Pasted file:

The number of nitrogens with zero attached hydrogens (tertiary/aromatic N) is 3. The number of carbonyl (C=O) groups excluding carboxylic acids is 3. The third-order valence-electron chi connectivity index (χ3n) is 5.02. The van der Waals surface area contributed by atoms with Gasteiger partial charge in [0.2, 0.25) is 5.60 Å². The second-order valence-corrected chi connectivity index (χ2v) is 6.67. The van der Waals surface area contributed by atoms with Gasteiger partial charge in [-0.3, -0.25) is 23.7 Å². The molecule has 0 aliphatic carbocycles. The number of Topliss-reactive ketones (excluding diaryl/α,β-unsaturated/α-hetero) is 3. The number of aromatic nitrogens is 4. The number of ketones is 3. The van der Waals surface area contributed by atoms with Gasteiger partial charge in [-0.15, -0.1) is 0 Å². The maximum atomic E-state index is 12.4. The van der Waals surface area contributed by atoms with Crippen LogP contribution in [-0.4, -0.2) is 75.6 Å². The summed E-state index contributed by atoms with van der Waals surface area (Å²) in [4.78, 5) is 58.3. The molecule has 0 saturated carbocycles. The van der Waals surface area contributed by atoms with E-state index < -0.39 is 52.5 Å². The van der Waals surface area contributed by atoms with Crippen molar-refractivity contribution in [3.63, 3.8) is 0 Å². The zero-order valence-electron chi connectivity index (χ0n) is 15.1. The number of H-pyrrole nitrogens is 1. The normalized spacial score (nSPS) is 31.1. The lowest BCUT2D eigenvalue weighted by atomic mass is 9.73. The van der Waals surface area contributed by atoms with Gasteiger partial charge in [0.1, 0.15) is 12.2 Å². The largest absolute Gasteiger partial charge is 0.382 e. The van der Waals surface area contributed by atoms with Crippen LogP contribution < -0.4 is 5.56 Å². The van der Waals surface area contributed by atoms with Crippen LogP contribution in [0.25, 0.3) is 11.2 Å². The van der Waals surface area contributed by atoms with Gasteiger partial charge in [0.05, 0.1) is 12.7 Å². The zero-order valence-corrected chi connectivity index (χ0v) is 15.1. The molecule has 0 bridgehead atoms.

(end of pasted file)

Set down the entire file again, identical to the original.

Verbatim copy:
The number of nitrogens with zero attached hydrogens (tertiary/aromatic N) is 3. The number of carbonyl (C=O) groups excluding carboxylic acids is 3. The third-order valence-electron chi connectivity index (χ3n) is 5.02. The van der Waals surface area contributed by atoms with Gasteiger partial charge in [0.2, 0.25) is 5.60 Å². The second-order valence-corrected chi connectivity index (χ2v) is 6.67. The van der Waals surface area contributed by atoms with Gasteiger partial charge in [-0.3, -0.25) is 23.7 Å². The molecule has 0 aliphatic carbocycles. The number of Topliss-reactive ketones (excluding diaryl/α,β-unsaturated/α-hetero) is 3. The number of aromatic nitrogens is 4. The number of ketones is 3. The van der Waals surface area contributed by atoms with Gasteiger partial charge in [-0.15, -0.1) is 0 Å². The maximum atomic E-state index is 12.4. The van der Waals surface area contributed by atoms with Crippen LogP contribution in [-0.4, -0.2) is 75.6 Å². The summed E-state index contributed by atoms with van der Waals surface area (Å²) in [4.78, 5) is 58.3. The molecule has 0 saturated carbocycles. The van der Waals surface area contributed by atoms with E-state index < -0.39 is 52.5 Å². The van der Waals surface area contributed by atoms with Crippen molar-refractivity contribution in [3.63, 3.8) is 0 Å². The zero-order valence-electron chi connectivity index (χ0n) is 15.1. The number of H-pyrrole nitrogens is 1. The normalized spacial score (nSPS) is 31.1. The lowest BCUT2D eigenvalue weighted by atomic mass is 9.73. The van der Waals surface area contributed by atoms with Gasteiger partial charge in [0.1, 0.15) is 12.2 Å². The largest absolute Gasteiger partial charge is 0.382 e. The van der Waals surface area contributed by atoms with Crippen LogP contribution < -0.4 is 5.56 Å². The van der Waals surface area contributed by atoms with Crippen LogP contribution in [0.25, 0.3) is 11.2 Å². The van der Waals surface area contributed by atoms with Gasteiger partial charge in [0.05, 0.1) is 12.7 Å². The zero-order valence-corrected chi connectivity index (χ0v) is 15.1. The molecule has 0 bridgehead atoms.